The Kingdom of Ireland was a client state of the English Crown. Because Rockfleet Castle was so far away from Dublin, and Grace was often at sea, it was difficult for the Crown to excercise control over her and her lands. And Grace did all she could to limit their power over her part of the country – even offering Lord Deputy of Ireland, Sir Henry Sidney, the use of her fleet, resulting in Rockfleet maintaining some autonomy.
She continued her piracy but was captured during a plundering expedition against the Earl of Desmond in Munster, handed over to the English Crown and held in Dublin Castle till 1579. She somehow managed to secure her release, going on to plunder English ships and defeating the army sent to take over her castle.
Although Grace had chucked out her husband earlier, they reconciled and would remain together for 20 years, till his death. However, Grace was the power behind her husband and had helped him to become the heir to the MacWilliam clan in 1580. Because of English law now governing Ireland, the death of MacWilliam chieftain in 1580 meant that a male heir and not Grace’s husband would take over. She and her husband rebelled and forced a deal, whereby he became chief and she became Lady Bourke. His death in 1583 meant she could no longer exert power over the dominion, so she took the men loyal to her, a castle and property owed to her and established herself at Rockfleet. Although she was not allowed to be a chieftain, her leadership abilities meant that she was able to garner loyalty from not only her men but also of neighbouring clans where the chieftains had died or did not protect their people.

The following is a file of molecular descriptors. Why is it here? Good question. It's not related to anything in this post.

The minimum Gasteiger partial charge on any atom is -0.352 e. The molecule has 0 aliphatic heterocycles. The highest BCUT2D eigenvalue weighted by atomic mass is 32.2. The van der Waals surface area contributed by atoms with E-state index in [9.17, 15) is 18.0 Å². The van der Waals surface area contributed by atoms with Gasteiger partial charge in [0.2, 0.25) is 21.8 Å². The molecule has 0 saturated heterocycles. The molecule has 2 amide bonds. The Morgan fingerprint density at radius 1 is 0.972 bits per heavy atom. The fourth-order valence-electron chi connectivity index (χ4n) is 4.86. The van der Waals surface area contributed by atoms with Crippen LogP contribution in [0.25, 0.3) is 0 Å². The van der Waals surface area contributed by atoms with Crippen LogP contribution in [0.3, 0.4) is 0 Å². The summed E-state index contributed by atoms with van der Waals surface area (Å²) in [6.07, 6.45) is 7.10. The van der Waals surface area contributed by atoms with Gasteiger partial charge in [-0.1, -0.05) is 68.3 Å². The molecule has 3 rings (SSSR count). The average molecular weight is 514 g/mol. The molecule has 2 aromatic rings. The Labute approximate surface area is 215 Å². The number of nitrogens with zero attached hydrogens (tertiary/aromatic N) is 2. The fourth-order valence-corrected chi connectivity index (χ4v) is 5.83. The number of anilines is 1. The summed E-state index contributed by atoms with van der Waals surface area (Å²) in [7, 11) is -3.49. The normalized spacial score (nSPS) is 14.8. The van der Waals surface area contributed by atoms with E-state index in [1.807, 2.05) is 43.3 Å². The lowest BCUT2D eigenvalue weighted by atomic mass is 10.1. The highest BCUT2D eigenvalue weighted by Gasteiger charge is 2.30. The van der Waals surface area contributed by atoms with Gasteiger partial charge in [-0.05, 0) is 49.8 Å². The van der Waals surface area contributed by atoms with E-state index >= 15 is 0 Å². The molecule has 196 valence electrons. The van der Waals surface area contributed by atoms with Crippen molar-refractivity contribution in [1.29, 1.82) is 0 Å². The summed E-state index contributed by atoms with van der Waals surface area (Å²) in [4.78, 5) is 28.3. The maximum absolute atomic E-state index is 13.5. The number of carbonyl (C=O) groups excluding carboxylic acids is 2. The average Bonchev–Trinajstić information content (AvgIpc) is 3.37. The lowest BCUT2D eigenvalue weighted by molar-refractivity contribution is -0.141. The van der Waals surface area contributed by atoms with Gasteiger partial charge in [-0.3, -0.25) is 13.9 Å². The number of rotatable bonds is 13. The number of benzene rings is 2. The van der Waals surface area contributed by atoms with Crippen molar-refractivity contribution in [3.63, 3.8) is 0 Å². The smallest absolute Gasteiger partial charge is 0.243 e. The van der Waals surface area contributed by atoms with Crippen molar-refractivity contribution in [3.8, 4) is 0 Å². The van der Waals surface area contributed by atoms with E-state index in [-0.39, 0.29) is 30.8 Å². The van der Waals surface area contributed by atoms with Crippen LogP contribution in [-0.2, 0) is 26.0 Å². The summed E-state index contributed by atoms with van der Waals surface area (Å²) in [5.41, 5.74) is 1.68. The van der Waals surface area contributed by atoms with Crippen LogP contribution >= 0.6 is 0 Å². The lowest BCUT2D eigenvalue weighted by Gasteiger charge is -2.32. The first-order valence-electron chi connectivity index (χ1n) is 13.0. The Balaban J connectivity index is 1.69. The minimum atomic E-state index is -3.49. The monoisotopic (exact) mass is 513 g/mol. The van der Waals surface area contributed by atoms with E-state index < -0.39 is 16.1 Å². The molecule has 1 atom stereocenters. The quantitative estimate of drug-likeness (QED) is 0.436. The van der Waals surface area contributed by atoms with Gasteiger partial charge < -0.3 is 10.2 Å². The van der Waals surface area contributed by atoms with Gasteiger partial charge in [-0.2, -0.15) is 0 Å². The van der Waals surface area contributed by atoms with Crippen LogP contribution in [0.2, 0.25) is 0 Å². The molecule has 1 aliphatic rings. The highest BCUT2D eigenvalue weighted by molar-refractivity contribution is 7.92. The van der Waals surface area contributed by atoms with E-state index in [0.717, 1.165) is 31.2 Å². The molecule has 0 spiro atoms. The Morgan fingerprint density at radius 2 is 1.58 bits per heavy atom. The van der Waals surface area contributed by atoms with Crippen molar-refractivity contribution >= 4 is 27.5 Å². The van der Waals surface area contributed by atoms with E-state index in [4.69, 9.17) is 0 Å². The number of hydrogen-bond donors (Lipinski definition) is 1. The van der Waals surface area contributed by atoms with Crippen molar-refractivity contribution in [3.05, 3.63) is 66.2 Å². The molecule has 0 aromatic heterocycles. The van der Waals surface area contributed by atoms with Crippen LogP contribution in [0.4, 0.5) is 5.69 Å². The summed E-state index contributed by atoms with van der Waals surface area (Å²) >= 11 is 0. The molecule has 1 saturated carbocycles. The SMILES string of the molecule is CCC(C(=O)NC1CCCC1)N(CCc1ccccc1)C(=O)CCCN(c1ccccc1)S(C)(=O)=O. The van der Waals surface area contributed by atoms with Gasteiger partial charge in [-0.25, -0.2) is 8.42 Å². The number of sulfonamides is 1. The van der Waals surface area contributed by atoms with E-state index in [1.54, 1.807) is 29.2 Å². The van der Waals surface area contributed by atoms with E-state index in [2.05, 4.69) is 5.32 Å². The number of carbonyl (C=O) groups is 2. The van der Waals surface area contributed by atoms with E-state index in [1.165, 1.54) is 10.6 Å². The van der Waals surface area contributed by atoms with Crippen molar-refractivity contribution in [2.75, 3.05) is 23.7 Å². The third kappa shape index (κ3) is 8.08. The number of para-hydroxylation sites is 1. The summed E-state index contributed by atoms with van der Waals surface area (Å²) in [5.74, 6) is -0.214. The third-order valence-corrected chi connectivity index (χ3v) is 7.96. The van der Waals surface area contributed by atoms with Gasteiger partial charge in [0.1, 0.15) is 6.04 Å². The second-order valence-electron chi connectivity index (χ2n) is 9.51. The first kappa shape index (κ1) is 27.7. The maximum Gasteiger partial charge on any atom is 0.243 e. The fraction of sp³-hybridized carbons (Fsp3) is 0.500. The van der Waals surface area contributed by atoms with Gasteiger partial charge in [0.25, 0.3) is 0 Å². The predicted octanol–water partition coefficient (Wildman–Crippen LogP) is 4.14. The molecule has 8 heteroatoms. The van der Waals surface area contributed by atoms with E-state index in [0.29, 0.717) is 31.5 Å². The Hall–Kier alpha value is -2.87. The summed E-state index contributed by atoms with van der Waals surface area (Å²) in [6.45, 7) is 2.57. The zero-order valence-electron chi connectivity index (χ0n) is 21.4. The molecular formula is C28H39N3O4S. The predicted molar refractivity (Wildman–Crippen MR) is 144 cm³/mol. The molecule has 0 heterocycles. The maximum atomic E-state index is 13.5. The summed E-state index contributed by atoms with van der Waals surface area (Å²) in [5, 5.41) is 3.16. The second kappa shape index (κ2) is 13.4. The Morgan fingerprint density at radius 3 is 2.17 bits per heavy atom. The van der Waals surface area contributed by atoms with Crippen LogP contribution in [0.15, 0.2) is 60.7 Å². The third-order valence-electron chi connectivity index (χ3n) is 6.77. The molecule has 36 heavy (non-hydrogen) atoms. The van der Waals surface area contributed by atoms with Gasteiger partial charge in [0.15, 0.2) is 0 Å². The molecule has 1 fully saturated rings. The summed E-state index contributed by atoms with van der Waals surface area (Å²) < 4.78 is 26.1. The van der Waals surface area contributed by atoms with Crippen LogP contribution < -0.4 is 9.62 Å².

The English however had not given up trying to reign her in. Sir Richard Bingham, became governor of Connaught in 1584, and became a lifelong enemy of O’Malley and her family, claiming that she was “nurse to all rebellions in the province for this forty years”.
In 1586, her son was killed by Bingham’s brother and she was captured when she went to avenge him. She was condemned to death but was released after her son-in-law intervened. Together they again joined the rebellion against the English taking over Ireland. Her political acument was such that in 1587, when Bingham was away, she compellted the new Lord Deputy of Dublin, Sir John Perrot, to pardon her for all her past offences, as well as those of her children. The deal was that she would retire and stop her piracy. Grace did not keep to her end of the bargain. She kept fighting with Bingham’s forces. Eventually her sons and half-brother were captured by Bingham. Instead of negotiation with him, she went to his boss – Queen Elizabeth I – somehow managing to get an audience through her contacts. Elizabeth I famously sent O’Malley a list of questions, which she answered and returned. She eventuallly met the Queen in Greenwich in 1593. O’Malley who considered them both equals, wore a fine gown and refused to bow in front of Elizabeth. This is when they conversed in Latin because the Queen could not speak Irish.
Elizabeth, impressed by another powerful woman in a man’s world, released her sons and allowed her to return to her ‘maintenance by land and sea’, which meant that Grace could go back to her piracy, this time with the Queen’s blessing. In fact, Elizabeth was so impressed by her that when a new map of Ireland was drawn, Grace O’Malley was named as chieftain of Mayo. But many of her demands remained unmet, including the return of her property stolen by Richard Bingham. And the English takeover of Ireland continued, eventually encroaching into Grace’s area. She continued leading her men at sea and land well into her 60s and died in 1603 at Rockfleet (the same year as Elizabeth I). By 1602, Ireland had completely fallen into English hands.
History, mostly written by men, has not remembered Grace O’Malley and her story has only survived through legends, songs and folktales. As Anne Chambers declares, “Grace O’Malley did not conform to the patriotic, God-fearing and dutiful image of Gaelic womanhood promoted by later generations of Irish historians and was consequently airbrushed”.